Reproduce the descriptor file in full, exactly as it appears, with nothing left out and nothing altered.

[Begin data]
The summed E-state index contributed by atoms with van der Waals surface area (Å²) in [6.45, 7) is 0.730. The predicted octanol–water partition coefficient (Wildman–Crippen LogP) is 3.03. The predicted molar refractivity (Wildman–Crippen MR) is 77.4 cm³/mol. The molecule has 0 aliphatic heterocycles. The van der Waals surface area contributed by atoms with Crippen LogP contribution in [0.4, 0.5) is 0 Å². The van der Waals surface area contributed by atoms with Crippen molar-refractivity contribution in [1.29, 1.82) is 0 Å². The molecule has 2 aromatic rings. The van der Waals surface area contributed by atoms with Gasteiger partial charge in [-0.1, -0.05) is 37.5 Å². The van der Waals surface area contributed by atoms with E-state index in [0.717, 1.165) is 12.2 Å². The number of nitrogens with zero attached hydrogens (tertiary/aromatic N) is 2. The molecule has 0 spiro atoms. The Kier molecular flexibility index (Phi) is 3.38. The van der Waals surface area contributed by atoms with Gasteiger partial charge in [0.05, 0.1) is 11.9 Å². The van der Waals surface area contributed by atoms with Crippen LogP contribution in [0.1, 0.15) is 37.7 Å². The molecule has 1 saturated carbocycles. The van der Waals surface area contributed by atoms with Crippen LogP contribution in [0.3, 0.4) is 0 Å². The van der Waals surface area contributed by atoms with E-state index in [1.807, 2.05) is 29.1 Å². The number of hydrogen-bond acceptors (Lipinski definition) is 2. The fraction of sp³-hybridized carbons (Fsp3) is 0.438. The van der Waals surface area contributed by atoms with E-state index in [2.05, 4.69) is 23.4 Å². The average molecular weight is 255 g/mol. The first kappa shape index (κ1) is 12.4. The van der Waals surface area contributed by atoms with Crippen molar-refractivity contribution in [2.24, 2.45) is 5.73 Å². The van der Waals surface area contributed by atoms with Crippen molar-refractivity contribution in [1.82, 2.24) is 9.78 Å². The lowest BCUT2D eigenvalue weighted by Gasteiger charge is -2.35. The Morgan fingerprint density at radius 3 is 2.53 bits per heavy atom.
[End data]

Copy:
The summed E-state index contributed by atoms with van der Waals surface area (Å²) in [6.45, 7) is 0.730. The predicted octanol–water partition coefficient (Wildman–Crippen LogP) is 3.03. The predicted molar refractivity (Wildman–Crippen MR) is 77.4 cm³/mol. The molecule has 0 aliphatic heterocycles. The van der Waals surface area contributed by atoms with Crippen LogP contribution in [0.4, 0.5) is 0 Å². The van der Waals surface area contributed by atoms with Crippen molar-refractivity contribution in [1.29, 1.82) is 0 Å². The molecule has 2 aromatic rings. The van der Waals surface area contributed by atoms with Gasteiger partial charge in [-0.1, -0.05) is 37.5 Å². The van der Waals surface area contributed by atoms with E-state index in [0.717, 1.165) is 12.2 Å². The number of nitrogens with zero attached hydrogens (tertiary/aromatic N) is 2. The molecule has 0 spiro atoms. The Kier molecular flexibility index (Phi) is 3.38. The van der Waals surface area contributed by atoms with Gasteiger partial charge in [0.05, 0.1) is 11.9 Å². The van der Waals surface area contributed by atoms with Crippen LogP contribution in [0.1, 0.15) is 37.7 Å². The molecule has 1 saturated carbocycles. The van der Waals surface area contributed by atoms with Crippen LogP contribution in [0.3, 0.4) is 0 Å². The van der Waals surface area contributed by atoms with E-state index in [1.807, 2.05) is 29.1 Å². The number of hydrogen-bond acceptors (Lipinski definition) is 2. The fraction of sp³-hybridized carbons (Fsp3) is 0.438. The van der Waals surface area contributed by atoms with E-state index in [2.05, 4.69) is 23.4 Å². The average molecular weight is 255 g/mol. The first kappa shape index (κ1) is 12.4. The van der Waals surface area contributed by atoms with Crippen molar-refractivity contribution in [2.24, 2.45) is 5.73 Å². The van der Waals surface area contributed by atoms with Crippen molar-refractivity contribution in [1.82, 2.24) is 9.78 Å². The lowest BCUT2D eigenvalue weighted by Gasteiger charge is -2.35. The Morgan fingerprint density at radius 3 is 2.53 bits per heavy atom.